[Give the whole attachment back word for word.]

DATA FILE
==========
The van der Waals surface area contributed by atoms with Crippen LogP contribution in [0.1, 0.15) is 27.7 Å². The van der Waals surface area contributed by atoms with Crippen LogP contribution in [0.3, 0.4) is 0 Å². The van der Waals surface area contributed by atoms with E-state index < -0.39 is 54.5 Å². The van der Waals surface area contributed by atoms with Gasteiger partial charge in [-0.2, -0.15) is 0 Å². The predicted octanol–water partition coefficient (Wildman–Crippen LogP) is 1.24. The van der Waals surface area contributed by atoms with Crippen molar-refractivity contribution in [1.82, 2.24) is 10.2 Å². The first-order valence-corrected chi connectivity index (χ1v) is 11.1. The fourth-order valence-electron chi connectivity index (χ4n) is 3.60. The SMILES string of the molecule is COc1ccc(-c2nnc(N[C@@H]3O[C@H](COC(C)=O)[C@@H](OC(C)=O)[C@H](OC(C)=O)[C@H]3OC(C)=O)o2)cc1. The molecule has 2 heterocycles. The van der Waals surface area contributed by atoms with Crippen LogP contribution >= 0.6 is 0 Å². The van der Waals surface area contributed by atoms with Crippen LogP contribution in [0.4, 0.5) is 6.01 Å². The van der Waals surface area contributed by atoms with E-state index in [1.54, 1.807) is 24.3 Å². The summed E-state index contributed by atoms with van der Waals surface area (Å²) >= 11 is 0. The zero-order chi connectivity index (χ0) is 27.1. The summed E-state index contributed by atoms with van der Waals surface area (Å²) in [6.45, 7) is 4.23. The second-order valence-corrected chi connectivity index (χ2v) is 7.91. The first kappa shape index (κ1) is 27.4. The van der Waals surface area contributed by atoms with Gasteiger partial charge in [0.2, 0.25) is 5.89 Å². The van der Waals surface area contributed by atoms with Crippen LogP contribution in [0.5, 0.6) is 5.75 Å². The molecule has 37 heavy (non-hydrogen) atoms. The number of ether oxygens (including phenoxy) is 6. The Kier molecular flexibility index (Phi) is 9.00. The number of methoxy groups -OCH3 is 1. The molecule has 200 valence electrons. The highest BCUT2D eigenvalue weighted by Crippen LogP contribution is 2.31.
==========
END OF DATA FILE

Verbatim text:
The van der Waals surface area contributed by atoms with Crippen LogP contribution in [0.1, 0.15) is 27.7 Å². The van der Waals surface area contributed by atoms with Crippen LogP contribution in [0.3, 0.4) is 0 Å². The van der Waals surface area contributed by atoms with E-state index < -0.39 is 54.5 Å². The van der Waals surface area contributed by atoms with Gasteiger partial charge in [-0.2, -0.15) is 0 Å². The predicted octanol–water partition coefficient (Wildman–Crippen LogP) is 1.24. The van der Waals surface area contributed by atoms with Crippen molar-refractivity contribution in [1.82, 2.24) is 10.2 Å². The first-order valence-corrected chi connectivity index (χ1v) is 11.1. The fourth-order valence-electron chi connectivity index (χ4n) is 3.60. The SMILES string of the molecule is COc1ccc(-c2nnc(N[C@@H]3O[C@H](COC(C)=O)[C@@H](OC(C)=O)[C@H](OC(C)=O)[C@H]3OC(C)=O)o2)cc1. The molecule has 2 heterocycles. The van der Waals surface area contributed by atoms with Crippen LogP contribution >= 0.6 is 0 Å². The van der Waals surface area contributed by atoms with Crippen LogP contribution in [0.4, 0.5) is 6.01 Å². The van der Waals surface area contributed by atoms with E-state index in [1.54, 1.807) is 24.3 Å². The summed E-state index contributed by atoms with van der Waals surface area (Å²) >= 11 is 0. The zero-order chi connectivity index (χ0) is 27.1. The summed E-state index contributed by atoms with van der Waals surface area (Å²) in [6.45, 7) is 4.23. The second-order valence-corrected chi connectivity index (χ2v) is 7.91. The first kappa shape index (κ1) is 27.4. The van der Waals surface area contributed by atoms with Gasteiger partial charge in [0.2, 0.25) is 5.89 Å². The van der Waals surface area contributed by atoms with Crippen LogP contribution in [0.5, 0.6) is 5.75 Å². The molecule has 37 heavy (non-hydrogen) atoms. The number of ether oxygens (including phenoxy) is 6. The Kier molecular flexibility index (Phi) is 9.00. The number of methoxy groups -OCH3 is 1. The molecule has 200 valence electrons. The highest BCUT2D eigenvalue weighted by Crippen LogP contribution is 2.31.